More recent attention has focused on the role of the effects of smoking on the gut microbiota.[67] Disruption of the host-microbiome interaction may result in loss of tolerance to commensal organisms residing in the intestinal tract and result in the development of various immune-mediated diseases, including IBD. Significant changes in gut microbiota occurred with side-stream cigarette smoke exposure in mice. Smoke exposure increased intestinal bacteria, especially Clostridium, but decreased Fermicutes (Lactococci and Ruminococcus), Enterobacteriaceae family and segmented filamentous bacteria compared to controls.[59] Smoking may also influence IBD through effects on intestinal mucosal barrier integrity and cell signalling pathways. Mouse colonic tight junction proteins, claudin 3 and zonula occludens (ZO)-2 are up-regulated and c-Jun N-terminal kinase and p38 mitogen-activated protein (MAP) kinase signalling are increased, whereas AMP-activated protein kinase are decreased.[59]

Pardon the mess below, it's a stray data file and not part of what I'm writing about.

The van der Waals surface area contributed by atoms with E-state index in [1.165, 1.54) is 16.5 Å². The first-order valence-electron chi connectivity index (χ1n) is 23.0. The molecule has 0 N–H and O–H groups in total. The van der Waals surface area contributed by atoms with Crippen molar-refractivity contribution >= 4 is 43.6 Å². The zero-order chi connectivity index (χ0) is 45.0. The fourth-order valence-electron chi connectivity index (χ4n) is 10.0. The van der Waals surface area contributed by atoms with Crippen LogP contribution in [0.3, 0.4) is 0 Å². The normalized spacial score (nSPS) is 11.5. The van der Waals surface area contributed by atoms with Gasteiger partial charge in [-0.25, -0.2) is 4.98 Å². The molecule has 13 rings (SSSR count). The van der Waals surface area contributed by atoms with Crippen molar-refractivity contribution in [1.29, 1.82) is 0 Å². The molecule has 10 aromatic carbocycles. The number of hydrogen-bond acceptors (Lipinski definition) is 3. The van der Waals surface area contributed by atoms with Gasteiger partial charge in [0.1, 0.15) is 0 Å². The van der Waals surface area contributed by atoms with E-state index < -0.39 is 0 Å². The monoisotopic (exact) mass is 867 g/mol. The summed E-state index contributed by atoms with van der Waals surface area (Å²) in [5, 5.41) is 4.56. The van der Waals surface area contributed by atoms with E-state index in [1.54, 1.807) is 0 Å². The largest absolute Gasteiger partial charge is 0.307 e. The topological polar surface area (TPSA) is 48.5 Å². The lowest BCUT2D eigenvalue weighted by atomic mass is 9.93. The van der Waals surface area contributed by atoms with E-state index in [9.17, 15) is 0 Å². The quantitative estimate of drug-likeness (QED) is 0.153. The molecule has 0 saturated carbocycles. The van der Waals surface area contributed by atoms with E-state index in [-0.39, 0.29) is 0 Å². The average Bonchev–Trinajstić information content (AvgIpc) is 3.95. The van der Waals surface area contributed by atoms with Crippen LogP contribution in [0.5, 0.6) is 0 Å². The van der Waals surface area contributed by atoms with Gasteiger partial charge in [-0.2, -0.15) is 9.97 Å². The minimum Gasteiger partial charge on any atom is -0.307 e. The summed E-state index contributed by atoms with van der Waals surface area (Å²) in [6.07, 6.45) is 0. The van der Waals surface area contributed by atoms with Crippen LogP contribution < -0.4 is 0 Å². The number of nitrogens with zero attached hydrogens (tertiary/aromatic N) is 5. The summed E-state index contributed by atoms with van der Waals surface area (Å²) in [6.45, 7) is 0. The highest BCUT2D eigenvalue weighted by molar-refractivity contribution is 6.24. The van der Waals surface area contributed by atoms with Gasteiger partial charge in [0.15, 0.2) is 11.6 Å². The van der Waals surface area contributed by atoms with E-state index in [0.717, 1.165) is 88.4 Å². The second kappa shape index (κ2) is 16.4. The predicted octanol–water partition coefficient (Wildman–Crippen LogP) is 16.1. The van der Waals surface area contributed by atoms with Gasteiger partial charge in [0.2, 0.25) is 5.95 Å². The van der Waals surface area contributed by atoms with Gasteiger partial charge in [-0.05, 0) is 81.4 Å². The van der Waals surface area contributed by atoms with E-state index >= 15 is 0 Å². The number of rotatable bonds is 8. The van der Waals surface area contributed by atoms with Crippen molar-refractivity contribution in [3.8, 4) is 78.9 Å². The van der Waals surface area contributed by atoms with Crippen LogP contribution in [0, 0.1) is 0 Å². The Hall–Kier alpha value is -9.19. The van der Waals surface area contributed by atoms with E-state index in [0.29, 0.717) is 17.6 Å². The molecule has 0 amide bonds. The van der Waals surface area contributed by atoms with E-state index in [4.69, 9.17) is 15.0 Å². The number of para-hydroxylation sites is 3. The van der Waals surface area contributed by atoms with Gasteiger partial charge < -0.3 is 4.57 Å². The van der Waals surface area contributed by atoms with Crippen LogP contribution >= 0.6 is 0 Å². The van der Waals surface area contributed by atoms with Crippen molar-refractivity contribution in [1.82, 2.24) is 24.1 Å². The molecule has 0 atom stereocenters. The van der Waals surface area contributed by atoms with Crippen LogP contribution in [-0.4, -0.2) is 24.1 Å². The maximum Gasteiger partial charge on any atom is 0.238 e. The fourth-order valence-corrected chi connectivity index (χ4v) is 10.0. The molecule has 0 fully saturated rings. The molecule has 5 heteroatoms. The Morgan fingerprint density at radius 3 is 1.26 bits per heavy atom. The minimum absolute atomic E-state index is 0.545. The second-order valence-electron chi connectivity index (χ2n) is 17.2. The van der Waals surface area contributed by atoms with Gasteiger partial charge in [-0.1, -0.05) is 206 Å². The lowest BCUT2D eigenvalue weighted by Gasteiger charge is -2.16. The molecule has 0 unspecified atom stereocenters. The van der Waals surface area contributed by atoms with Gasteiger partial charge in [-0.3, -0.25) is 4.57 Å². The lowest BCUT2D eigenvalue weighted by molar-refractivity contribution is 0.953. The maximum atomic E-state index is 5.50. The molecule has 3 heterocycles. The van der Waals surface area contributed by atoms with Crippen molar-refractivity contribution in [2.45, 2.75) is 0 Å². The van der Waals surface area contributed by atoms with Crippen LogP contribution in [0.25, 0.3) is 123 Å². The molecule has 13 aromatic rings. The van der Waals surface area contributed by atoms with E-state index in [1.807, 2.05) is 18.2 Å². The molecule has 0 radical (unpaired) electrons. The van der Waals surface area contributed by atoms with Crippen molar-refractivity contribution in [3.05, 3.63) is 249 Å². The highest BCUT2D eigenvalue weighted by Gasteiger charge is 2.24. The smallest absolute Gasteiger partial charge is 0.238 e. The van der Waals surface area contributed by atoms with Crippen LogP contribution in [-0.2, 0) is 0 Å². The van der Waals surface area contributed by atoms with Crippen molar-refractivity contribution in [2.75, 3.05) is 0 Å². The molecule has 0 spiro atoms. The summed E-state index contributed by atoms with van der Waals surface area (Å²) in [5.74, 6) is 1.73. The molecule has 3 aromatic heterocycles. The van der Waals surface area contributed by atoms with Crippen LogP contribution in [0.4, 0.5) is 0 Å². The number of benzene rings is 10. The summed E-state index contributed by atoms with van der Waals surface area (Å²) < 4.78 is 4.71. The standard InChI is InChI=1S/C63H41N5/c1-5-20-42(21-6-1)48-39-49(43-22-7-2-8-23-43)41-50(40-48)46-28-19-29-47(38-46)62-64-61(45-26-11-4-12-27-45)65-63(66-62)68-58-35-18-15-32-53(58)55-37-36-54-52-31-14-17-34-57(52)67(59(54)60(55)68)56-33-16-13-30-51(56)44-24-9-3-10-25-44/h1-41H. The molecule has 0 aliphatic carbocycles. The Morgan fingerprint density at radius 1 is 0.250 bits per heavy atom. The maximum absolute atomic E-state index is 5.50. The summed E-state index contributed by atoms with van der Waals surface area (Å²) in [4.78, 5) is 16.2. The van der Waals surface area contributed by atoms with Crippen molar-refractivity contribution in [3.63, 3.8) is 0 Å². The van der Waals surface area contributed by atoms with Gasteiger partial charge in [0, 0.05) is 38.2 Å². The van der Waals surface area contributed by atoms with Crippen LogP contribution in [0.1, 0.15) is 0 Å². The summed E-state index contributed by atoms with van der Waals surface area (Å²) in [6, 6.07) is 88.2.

Human Studies. In humans, cytokine profiles varied following nicotine exposure. Lipopolysaccharide (LPS; 1 microg/mL) or phytohemagglutinin (PHA, 5 or 0.5 microg/mL)-stimulated production of IL-1β, IL-10, transforming growth factor (TGF)-β and TNF-α (P < 0.001), were reduced following exposure to nicotine (1, 10, 100 μg/mL), suggesting possible direct inhibitory effects on the innate immune response.[60] Mononuclear cells from CD smokers are functionally impaired compared to controls. Smokers with CD had inhibited LPS-induced IL-8 release compared with nonsmokers, but this was not found in healthy or UC smokers. Interestingly, nicotine was not responsible for this effect and nicotine replacement did not abrogate this effect.[68] Another study found that smoking protected against the development of granulomas in CD (OR: 0.16; 95% CI: 0.04–0.59).[69] These studies suggest that smoking may exert direct effects on mononuclear cells in CD. Aldhous et al. found that independent of disease activity and smoking chronicity, nicotine significantly decreased cellular proliferation and increased resting cells and these changes are mediated through IL-12/IL-23p40 and apoptosis. In CD, nicotine mildly reduced apoptosis in response to PHA or in unstimulated cells.[70] Nicotine may act on the MAP kinase family and affect TNF-α through inhibition of nuclear factor kappa B signalling.[2]